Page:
The 14th Annual Summer Reading Contest, The New York Times

Before the summer holiday begins,

be sure to encourage your students to participate here. And watch the video below for guidelines on how to participate. This is copied from the New York Times, The Learning Network. 

Every year since 2010, The Learning Network has invited teenagers around the world to add The New York Times to their summer reading lists. So far, more than 90,000 have done so.

If you are looking for ways to offer students more “voice and choice,” we hope our open-ended contest can help. Every week, we ask participants to choose something in The Times that has piqued their interest, and then tell us why. At the end of the week, judges from the Times newsroom and The Learning Network pick their favorite responses, and we publish them. It’s that simple.

Though our goals include some that appear on many educators’ lists — helping students become more aware of the world and their place in it; learning how to navigate sophisticated nonfiction; and practicing writing for an audience — we also hope that students will realize that reading the newspaper can be fun.

As you’ll see in the guidelines below, students can choose anything that was published on in 2023. We don’t care if they pick a piece about Ukraine or U.S. politicscollege or catshappiness or hairstylesmusic or mental health. We just care about why they chose it.

Here’s how the contest works:

1. Every Friday beginning on June 9, we will publish a post asking the same question: “What got your attention in The Times this week?” That’s where you should post an answer any time until the following Friday at 9 a.m. Eastern, when we will close that post to comment and open a new one that asks the same question. On Aug. 11 we’ll post our final question of the summer, open until 9 a.m. on Aug. 18.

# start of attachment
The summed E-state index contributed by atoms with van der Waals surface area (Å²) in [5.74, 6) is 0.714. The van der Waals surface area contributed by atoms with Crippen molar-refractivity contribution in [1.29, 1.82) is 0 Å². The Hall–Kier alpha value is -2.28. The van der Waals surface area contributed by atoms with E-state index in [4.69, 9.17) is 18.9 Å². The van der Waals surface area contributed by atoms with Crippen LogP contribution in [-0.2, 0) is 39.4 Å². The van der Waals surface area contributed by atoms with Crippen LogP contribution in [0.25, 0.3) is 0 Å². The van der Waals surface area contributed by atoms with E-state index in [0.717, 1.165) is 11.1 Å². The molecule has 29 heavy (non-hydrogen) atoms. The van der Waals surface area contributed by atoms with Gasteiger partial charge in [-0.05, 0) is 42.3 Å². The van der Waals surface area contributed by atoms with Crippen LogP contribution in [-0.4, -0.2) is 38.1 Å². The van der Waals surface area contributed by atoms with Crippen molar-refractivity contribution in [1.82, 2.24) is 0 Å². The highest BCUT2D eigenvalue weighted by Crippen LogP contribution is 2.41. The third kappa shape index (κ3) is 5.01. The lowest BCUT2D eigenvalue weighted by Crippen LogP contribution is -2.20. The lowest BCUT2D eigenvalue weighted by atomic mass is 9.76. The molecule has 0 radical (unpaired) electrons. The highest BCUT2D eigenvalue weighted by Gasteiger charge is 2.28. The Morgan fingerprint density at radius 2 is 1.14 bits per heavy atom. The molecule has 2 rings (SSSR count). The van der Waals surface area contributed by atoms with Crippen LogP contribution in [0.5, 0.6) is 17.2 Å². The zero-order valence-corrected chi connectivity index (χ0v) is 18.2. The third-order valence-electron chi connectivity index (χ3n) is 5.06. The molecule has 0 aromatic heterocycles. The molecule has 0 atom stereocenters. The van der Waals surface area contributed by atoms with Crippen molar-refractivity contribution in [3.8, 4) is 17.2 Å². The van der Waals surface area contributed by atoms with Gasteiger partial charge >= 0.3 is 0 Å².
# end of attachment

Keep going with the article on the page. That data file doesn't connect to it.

You can always find the proper link to the place to post at the top of this page, updated each week. You can also always find it on our home page.

To see how this works, visit this post from August 2022 and check out the student comments that were submitted at that time.

2. You can choose anything you like that was published in the print paper or on in 2023, including articles, Op-Edsvideosgraphics, photos and podcasts. To see the variety of topics winners have written about over the years, read this column.

3. You can participate as often as every week, but we allow only one submission per person per week.

4. Responses must be 1,500 characters or fewer. We have a contest rubric as well as a guide for students that details four simple ways to make your response stand out.

5. Any teenager anywhere in the world is invited to join us, if you are in middle or high school, or if you graduated from high school in 2023 and haven’t started college yet. See below, How to Submit, for more details.

6. Make sure to provide us with the complete URL or headline. For example, “The Queen of Everest Trains While Working at Whole Foods” or

7. Every Tuesday during the contest, starting June 27 and ending Aug. 29, we will publish the previous week’s winner or winners in a separate post you can find here. We will also celebrate the winners on Twitter and Facebook.

I would love to hear from you